There’s one other piece of this “Existential Trap” that is very offputting to me. As I noted in a February 19 posting here, I came through the “tween” years believing I had lost the “contest” of “male competitiveness”. Because of rapidly growing individualism and personal freedom, I found another way to live, harmlessly and then quite productively, but with some urban segregation, and without full theoretical equality, which used to be a relatively meaningless concept during my “exile”. But karma comes full circle. Now reconciliation happens and duties are expected from others, especially as I have become public with books and websites. But it is very upsetting for me to be put on the spot and be asked to pretend to be a “male role model” or “protector”, such as for family or other people’s children, given my background (for an external party to circumscribe “the best that I can do” -- whence my "second class citizenship"). I used to simply plead neutrality—the “libertarian” (and recently morally acceptable – look at Lawrence v. Texas) position. But there is “the trap” and inherent moral contradiction – I admire the same masculinity that I cannot even pretend to imitate. Masculinity is an achievement after all (all (even if Warren Farrell says otherwise in his 1993 book “The Myth of Male Power”). But it cannot be just pretended. Perhaps a bigger character issue is a certain aspect of "courage": people accept uncertainty when starting a family, and a democracy has to deal with just how much of the responsibility they wind up with (partly because of genetics) should be strictly the parents' and how much should be doled out and share by others, including the childless -- again, part of the "rules". I can understand, that if I can be “required” to support some family, then I would need my own domain after all (wife and children) and slip myself into soap opera behavior. The roots of intolerance and even nihilism have become only too clear to me.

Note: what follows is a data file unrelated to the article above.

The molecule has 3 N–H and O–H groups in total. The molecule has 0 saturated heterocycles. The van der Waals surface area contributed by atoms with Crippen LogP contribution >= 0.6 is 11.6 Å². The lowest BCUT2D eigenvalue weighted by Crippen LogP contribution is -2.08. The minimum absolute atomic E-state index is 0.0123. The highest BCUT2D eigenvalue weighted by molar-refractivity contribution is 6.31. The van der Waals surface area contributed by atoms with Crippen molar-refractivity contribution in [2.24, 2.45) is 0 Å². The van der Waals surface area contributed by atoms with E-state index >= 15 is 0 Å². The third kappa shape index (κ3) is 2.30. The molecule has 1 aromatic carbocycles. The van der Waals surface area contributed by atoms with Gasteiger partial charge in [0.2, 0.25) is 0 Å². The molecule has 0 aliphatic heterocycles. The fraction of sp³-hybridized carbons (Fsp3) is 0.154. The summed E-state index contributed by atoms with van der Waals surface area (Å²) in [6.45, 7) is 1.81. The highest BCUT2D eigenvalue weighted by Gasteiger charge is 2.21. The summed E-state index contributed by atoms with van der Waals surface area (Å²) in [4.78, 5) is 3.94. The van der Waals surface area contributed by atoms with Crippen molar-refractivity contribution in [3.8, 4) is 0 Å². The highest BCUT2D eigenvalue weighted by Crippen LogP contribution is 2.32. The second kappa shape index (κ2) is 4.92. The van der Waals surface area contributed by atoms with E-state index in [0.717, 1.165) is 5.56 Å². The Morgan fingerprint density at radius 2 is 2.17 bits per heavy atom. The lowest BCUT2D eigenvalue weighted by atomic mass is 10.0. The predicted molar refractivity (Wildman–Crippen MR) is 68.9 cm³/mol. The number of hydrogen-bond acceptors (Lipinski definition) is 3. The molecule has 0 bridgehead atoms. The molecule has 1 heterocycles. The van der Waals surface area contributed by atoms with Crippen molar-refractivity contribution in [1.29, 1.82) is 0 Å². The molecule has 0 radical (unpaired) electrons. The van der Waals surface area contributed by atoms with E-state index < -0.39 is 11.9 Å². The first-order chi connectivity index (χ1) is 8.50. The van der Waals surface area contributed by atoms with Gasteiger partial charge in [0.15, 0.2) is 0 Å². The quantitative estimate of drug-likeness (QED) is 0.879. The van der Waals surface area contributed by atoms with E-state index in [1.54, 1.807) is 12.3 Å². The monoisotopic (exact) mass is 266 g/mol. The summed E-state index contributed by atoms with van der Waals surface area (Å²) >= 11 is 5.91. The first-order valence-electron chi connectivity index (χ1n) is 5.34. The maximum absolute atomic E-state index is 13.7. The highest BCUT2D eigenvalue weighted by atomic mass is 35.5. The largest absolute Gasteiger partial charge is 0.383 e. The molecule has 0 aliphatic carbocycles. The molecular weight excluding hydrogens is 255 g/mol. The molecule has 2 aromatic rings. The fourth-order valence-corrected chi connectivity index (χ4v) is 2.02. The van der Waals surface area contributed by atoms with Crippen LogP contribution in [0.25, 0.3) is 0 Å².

This leaves me back to the “polarities”. Some of us have psychological makeups that don’t exactly match our genders. It can put us in a difficult position. But it all depends on the rules of engagement. Hence I write these columns, hoping that the rules don’t go the wrong way.
The phrase “rules of engagement” is often a military term. How ironic that right now they still include “don’t ask don’t tell”.